Whilst quality control of raw sequence data can be important in obtaining the best assembly for comparison, the number and complexity of possible steps is too numerous, and the variations between platforms too substantial, to cover in this guide. However, we recommend readers check the quality of raw sequence reads using the tools accompanying their benchtop sequencing machines, or use FastQC to assess the quality of raw read sets (see Tutorial, Additional file 1).
Ion Torrent reads are better assembled using the open source program MIRA, which uses a modified Smith-Waterman algorithm for local alignment rather than a de Bruijn graph method. MIRA is available as a plugin for the Ion Torrent analysis suite. For 454 data, Roche provides a proprietary (de Bruijn graph-based) assembler .
When using a de Bruijn graph assembler, a number of variables need to be considered in order to produce optimal contigs . This can be automated quite effectively using VelvetOptimiser. The key issue is selecting an appropriate k-mer length for building the de Bruijn graph. Different sequencing platforms produce fragments of differing length and quality , meaning very different ranges of k-mers will be better suited to different types of read sets. A balance must be found between the sensitivity offered by a smaller k-mer against the specificity of a larger one . Other variables to consider when running Velvet include the expected coverage across the genome, the length of the insert sizes in paired-end read libraries, and the minimum coverage (read depth) cut-off value, all of which can be automated using VelvetOptimiser. If the coverage obtained is higher than 20× reads deep on average, the chances of errors being incorporated into the contigs increases, as de Bruijn graph assemblers cannot distinguish between an error and a real variant if there is lots of evidence for the error, as found with higher coverage levels. In this case, a subset of the reads can be sampled and used for the assembly .
Instructions on how to assemble Illumina reads from E. coli O104:H4 strain TY-2482 using Velvet are given in Figure 1 and Additional file 1: Tutorial. The assembler takes the sequence reads as input (in fastq format) and outputs the assembled contigs (in multifasta format). Note that the contig set, referred to as the draft assembly, will include sequences derived from all the DNA present in the sequenced sample, including chromosome(s) and any bacteriophage or plasmids.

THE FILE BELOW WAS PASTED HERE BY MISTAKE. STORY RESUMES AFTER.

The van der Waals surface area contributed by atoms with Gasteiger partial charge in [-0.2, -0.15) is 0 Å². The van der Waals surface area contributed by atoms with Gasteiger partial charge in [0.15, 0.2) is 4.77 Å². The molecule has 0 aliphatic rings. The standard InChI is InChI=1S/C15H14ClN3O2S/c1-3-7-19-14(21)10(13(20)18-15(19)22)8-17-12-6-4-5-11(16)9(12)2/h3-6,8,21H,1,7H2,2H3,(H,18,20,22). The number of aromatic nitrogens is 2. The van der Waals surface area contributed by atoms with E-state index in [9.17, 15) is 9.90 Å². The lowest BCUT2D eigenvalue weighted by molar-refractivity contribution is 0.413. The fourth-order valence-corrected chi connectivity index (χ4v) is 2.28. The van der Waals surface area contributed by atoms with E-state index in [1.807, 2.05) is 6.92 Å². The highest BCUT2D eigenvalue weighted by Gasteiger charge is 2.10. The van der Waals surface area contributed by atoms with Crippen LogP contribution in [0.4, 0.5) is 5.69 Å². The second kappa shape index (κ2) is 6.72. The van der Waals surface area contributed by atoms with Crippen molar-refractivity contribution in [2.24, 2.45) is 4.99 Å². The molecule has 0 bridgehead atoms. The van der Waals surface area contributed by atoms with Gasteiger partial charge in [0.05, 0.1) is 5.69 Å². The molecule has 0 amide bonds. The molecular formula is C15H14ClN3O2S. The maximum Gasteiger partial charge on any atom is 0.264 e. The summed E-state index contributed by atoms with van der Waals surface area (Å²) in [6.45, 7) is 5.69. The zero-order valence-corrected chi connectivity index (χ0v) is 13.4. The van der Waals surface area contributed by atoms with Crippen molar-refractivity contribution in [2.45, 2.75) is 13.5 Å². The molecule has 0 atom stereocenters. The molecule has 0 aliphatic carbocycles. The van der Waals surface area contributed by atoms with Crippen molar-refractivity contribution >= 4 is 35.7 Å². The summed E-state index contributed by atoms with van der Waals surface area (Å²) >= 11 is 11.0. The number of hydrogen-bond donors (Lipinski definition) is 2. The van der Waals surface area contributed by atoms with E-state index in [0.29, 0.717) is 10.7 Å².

Ordering and viewing assembled contigs
Once a set of contigs have been assembled from the sequencing reads, the next step is to order those contigs against a suitable reference genome. This may seems counter-intuitive at first as we have applied de novo assembly to obtain these contigs, but ordering the contigs aids the discovery and comparison process. The best reference to use is usually the most closely related bacterium with a ‘finished’ genome, but as in the case of E. coli O104:H4, finding the best reference may itself involve trial and error .
Ordering of contigs can be achieved using command-line tools such as MUMmer, which can be simplified using a wrapper program like ABACAS. However we suggest the easiest way for beginners is to use the contig ordering tool in the Java-based graphical-interface program Mauve[27, 28]. This ordering algorithm uses an iterative mapping approach to find the best fit for each contig against the reference genome. Mauve takes as input the reference genome in fasta format along with the assembly in multifasta format, and outputs another multifasta file containing the ordered contigs. Detailed instructions for ordering the E. coli O104:H4 contigs against a reference are given in Additional file 1: Tutorial.
Due to evolutionary differences between the reference and novel genome, the presence of (often mobile) repeat elements such as prophages, and the very nature of short-read assemblers, there will almost certainly be assembly errors present within the contigs. Indeed, all assemblers used in Assemblathon 1  and the Genome Assembly Gold-standard Evaluations (GAGE)  community “bake-offs” produced assemblies with errors. The error rate of an assembly can be assessed if a closely related reference genome is available. A good option for assessing the error rate is MauveAssemblyMetrics (see Additional file 1: Tutorial for an example with E. coli O104:H4), an optional addition to Mauve that generates a report on assembly quality.
Once the ordered set of contigs has been obtained, the next step is to annotate the draft genome. Annotation is the process of ‘gene’ finding, and can also include the identification of ribosomal and transfer RNAs encoded in the genome. Bacterial genome annotation is most easily achieved by uploading a genome assembly to an automated web-based tool such as RAST[34, 35]. There are also many command-line annotation tools available. These include methods based on de novo discovery of genes, such as Prokka and DIYA, or programs that transfer annotation directly from closely related genomes, such as RATT and BG-7.